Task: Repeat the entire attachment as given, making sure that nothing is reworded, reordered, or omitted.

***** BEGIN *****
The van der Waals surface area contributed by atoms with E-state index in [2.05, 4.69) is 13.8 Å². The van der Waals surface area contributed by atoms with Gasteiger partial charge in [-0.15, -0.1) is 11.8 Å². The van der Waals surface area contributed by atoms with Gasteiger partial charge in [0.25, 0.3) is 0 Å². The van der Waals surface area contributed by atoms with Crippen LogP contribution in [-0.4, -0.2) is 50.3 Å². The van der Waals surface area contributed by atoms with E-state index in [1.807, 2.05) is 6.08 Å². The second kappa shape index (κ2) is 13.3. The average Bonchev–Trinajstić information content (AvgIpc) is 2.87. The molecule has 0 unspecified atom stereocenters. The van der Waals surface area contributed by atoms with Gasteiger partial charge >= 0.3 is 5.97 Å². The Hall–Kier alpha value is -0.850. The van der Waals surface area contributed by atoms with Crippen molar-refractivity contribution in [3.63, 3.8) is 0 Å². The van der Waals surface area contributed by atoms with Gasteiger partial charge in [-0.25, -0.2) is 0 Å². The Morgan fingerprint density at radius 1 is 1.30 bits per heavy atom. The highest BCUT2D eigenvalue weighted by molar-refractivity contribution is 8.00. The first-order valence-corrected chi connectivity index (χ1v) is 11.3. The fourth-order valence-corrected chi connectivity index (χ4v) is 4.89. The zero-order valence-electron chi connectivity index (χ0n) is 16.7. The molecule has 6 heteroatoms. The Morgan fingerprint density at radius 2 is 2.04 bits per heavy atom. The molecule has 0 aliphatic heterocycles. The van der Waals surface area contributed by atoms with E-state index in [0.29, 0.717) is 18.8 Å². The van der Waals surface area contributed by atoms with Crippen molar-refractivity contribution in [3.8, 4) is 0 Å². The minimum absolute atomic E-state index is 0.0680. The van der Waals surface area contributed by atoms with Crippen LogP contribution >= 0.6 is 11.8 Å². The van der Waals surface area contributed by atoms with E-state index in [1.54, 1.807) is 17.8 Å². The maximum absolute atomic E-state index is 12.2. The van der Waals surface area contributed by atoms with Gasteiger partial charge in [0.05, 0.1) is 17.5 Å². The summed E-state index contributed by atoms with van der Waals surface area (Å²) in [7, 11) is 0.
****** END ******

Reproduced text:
The van der Waals surface area contributed by atoms with E-state index in [2.05, 4.69) is 13.8 Å². The van der Waals surface area contributed by atoms with Gasteiger partial charge in [-0.15, -0.1) is 11.8 Å². The van der Waals surface area contributed by atoms with Gasteiger partial charge in [0.25, 0.3) is 0 Å². The van der Waals surface area contributed by atoms with Crippen LogP contribution in [-0.4, -0.2) is 50.3 Å². The van der Waals surface area contributed by atoms with E-state index in [1.807, 2.05) is 6.08 Å². The second kappa shape index (κ2) is 13.3. The average Bonchev–Trinajstić information content (AvgIpc) is 2.87. The molecule has 0 unspecified atom stereocenters. The van der Waals surface area contributed by atoms with Gasteiger partial charge >= 0.3 is 5.97 Å². The Hall–Kier alpha value is -0.850. The van der Waals surface area contributed by atoms with Crippen molar-refractivity contribution in [3.63, 3.8) is 0 Å². The van der Waals surface area contributed by atoms with Gasteiger partial charge in [-0.25, -0.2) is 0 Å². The Morgan fingerprint density at radius 1 is 1.30 bits per heavy atom. The highest BCUT2D eigenvalue weighted by molar-refractivity contribution is 8.00. The first-order valence-corrected chi connectivity index (χ1v) is 11.3. The fourth-order valence-corrected chi connectivity index (χ4v) is 4.89. The zero-order valence-electron chi connectivity index (χ0n) is 16.7. The molecule has 6 heteroatoms. The Morgan fingerprint density at radius 2 is 2.04 bits per heavy atom. The molecule has 0 aliphatic heterocycles. The van der Waals surface area contributed by atoms with E-state index in [0.29, 0.717) is 18.8 Å². The van der Waals surface area contributed by atoms with Crippen molar-refractivity contribution in [3.8, 4) is 0 Å². The minimum absolute atomic E-state index is 0.0680. The van der Waals surface area contributed by atoms with Crippen LogP contribution >= 0.6 is 11.8 Å². The van der Waals surface area contributed by atoms with E-state index in [1.54, 1.807) is 17.8 Å². The maximum absolute atomic E-state index is 12.2. The van der Waals surface area contributed by atoms with Gasteiger partial charge in [0.05, 0.1) is 17.5 Å². The summed E-state index contributed by atoms with van der Waals surface area (Å²) in [7, 11) is 0.